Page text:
“Dams are supposed to be highly regulated for a reason,” she said. “The Canadian Dam Safety Association puts out extensive guidelines on the engineering requirements for such structures — though they note that the standards do not actually have the force of law.” (Water and dams are provincially regulated.)
“I would expect the province to take a firm stand on authorized dams of significant size that could pose a safety or environmental hazard. To use an analogy, if you constructed a five-storey building without getting a building permit, how would that go over?”
At a meeting of the Seismological Society of America last month, Atkinson proposed a two-pronged strategy to deal with the risk of industry-triggered ground shaking.
She proposed creating five-kilometre exclusion zones in fracking areas “to ensure the integrity of those few facilities whose failure consequences are unacceptable.”
In addition to specific exclusion zones around critical infrastructure, Atkinson also recommended that regulators track seismic events of magnitude 2.0 or greater with real-time monitoring within 25 kilometres of fracking operations and use the information to reduce the risk of public hazard.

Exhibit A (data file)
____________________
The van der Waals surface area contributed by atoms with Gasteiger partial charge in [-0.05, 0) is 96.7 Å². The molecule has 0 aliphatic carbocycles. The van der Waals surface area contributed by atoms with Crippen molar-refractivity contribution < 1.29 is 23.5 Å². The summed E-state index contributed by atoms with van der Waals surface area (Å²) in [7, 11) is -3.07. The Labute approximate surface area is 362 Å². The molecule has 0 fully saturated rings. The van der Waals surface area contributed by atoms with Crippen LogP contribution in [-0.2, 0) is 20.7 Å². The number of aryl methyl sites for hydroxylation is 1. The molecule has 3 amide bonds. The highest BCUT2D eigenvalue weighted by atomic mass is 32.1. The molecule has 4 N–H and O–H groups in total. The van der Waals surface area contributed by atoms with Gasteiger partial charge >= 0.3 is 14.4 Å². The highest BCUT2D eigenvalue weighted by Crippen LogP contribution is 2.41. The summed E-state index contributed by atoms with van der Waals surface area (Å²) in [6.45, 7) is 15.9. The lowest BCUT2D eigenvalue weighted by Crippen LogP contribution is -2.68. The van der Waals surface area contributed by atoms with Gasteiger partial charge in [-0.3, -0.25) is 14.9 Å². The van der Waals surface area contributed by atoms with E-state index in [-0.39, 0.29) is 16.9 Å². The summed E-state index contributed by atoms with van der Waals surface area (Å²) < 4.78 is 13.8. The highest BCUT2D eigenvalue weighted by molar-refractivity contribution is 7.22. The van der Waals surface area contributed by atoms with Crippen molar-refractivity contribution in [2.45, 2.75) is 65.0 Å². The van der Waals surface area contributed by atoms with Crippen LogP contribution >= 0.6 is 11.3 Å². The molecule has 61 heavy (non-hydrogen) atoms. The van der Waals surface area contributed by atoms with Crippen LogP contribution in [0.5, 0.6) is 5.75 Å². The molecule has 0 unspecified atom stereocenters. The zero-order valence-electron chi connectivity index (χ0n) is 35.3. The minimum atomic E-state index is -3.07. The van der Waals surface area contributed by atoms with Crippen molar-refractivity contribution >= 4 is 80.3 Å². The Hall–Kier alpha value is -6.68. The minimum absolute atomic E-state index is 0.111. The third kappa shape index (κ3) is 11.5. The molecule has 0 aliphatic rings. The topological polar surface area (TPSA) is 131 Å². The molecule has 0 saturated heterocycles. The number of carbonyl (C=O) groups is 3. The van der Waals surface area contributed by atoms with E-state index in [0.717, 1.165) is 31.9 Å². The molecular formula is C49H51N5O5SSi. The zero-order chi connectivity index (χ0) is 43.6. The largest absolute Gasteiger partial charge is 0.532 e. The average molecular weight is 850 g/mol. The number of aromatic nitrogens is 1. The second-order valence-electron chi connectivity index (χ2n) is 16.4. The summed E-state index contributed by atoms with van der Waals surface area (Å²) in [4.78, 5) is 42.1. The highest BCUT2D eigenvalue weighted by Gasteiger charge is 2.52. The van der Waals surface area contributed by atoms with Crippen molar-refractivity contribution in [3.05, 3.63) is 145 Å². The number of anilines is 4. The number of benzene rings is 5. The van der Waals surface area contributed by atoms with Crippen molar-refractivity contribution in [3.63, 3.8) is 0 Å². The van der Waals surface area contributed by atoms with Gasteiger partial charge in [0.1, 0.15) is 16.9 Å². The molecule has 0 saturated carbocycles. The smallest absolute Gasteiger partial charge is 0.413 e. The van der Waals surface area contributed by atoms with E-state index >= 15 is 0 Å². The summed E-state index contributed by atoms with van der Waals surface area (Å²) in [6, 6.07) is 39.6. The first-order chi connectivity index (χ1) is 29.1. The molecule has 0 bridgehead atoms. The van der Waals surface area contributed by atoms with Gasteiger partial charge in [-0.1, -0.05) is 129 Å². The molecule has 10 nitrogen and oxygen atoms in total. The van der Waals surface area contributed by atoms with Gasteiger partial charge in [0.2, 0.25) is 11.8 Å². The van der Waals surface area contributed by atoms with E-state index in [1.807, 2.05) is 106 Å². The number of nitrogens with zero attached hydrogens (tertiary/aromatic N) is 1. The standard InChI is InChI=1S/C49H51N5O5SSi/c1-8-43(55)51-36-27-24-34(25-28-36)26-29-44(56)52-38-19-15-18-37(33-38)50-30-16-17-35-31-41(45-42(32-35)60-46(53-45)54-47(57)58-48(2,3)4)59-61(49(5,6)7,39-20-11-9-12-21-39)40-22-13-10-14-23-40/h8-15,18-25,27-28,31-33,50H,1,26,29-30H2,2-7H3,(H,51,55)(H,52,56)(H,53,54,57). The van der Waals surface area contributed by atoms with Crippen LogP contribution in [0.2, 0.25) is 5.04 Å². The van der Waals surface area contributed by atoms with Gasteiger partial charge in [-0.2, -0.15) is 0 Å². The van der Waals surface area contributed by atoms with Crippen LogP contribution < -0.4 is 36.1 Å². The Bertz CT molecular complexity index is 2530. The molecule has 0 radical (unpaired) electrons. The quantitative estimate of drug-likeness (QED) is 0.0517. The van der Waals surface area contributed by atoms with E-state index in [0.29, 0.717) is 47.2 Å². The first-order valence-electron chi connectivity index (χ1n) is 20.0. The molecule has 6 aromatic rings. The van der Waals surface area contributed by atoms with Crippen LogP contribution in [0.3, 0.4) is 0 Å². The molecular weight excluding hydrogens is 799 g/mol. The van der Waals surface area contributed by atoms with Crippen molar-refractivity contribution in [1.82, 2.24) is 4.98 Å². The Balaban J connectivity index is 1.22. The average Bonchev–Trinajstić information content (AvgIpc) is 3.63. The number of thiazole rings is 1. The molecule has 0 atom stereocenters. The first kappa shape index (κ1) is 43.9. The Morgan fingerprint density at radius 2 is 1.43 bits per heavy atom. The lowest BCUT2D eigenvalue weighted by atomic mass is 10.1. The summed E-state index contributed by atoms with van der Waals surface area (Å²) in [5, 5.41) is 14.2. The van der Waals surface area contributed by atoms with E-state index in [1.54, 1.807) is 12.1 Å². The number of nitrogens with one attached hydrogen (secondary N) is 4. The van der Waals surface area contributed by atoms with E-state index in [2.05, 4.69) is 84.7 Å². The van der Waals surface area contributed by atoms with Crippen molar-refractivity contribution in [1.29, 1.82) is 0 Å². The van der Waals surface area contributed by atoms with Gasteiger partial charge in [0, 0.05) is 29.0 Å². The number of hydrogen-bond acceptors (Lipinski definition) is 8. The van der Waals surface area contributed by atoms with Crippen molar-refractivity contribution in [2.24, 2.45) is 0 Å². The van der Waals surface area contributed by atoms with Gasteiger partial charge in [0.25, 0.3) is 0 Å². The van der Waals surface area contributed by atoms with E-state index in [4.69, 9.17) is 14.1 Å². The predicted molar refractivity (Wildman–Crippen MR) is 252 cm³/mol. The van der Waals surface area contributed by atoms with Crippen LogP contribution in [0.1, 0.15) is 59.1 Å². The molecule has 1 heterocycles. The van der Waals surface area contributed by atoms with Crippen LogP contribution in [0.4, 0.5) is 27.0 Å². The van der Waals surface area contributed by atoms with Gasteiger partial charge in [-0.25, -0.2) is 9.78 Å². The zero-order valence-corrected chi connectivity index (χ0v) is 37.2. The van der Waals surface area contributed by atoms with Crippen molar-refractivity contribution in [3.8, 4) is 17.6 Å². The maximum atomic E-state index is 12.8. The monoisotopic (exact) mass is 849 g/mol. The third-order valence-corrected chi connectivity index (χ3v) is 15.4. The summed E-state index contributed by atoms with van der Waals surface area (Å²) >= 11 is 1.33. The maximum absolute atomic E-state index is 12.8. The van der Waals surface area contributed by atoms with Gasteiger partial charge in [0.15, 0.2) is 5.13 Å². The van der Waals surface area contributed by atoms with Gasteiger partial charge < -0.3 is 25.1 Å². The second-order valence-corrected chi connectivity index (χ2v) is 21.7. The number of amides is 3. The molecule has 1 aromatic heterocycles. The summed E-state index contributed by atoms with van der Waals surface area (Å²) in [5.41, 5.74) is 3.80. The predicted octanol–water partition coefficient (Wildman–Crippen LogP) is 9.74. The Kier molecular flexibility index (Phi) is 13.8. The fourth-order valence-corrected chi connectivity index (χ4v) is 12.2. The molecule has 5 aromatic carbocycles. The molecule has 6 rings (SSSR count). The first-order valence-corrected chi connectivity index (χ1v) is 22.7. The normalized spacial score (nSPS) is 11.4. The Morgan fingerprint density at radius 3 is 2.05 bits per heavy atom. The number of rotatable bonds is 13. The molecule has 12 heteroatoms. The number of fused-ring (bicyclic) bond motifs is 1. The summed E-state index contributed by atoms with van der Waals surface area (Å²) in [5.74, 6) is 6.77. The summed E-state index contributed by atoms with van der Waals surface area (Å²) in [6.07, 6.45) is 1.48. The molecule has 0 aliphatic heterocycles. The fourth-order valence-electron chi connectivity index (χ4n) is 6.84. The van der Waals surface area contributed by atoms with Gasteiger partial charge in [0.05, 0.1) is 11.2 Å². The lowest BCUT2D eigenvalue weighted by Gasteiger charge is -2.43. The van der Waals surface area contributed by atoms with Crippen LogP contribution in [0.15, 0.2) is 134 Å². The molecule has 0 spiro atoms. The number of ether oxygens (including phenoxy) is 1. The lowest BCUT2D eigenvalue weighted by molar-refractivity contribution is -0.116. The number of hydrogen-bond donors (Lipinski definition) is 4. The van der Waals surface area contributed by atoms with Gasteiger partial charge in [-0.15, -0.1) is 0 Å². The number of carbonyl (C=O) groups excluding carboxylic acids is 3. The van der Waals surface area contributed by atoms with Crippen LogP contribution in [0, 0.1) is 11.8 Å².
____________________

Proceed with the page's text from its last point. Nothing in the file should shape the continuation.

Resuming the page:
The full extent of the unauthorized dam building is not yet publicly known, but there may be as many as 200 dams in the region built by oil and gas companies trying to store millions of gallons of water for some of the world’s largest fracking operations, Parfitt found.
Ali Mahani, a consulting seismologist with the Induced Seismicity Monitoring Project, recently told the Tyee that “information on the volume of fracks is very hard to acquire since these are confidential data companies usually don't share because it contains information on the reservoir capacity. Right now I don't have access to such valuable data.” The monitoring project is a collaboration between Geoscience BC, the Canadian Association of Petroleum Producers and the BC Oil and Gas Commission.
The Montney basin, which covers 130,000 square kilometers, is prized by oil and gas companies suffering from low methane prices because it is rich in natural gas liquids. Canada’s bitumen’s industry buys these liquids to dilute bitumen so they can move the dense and heavy crude through pipelines.
According to the National Energy Board the tar sands now account for almost one-third of Canada’s natural gas demand. In 2005, the bitumen industry used just 12 per cent of the nation’s gas production.
Read more: Energy, BC Politics, Environment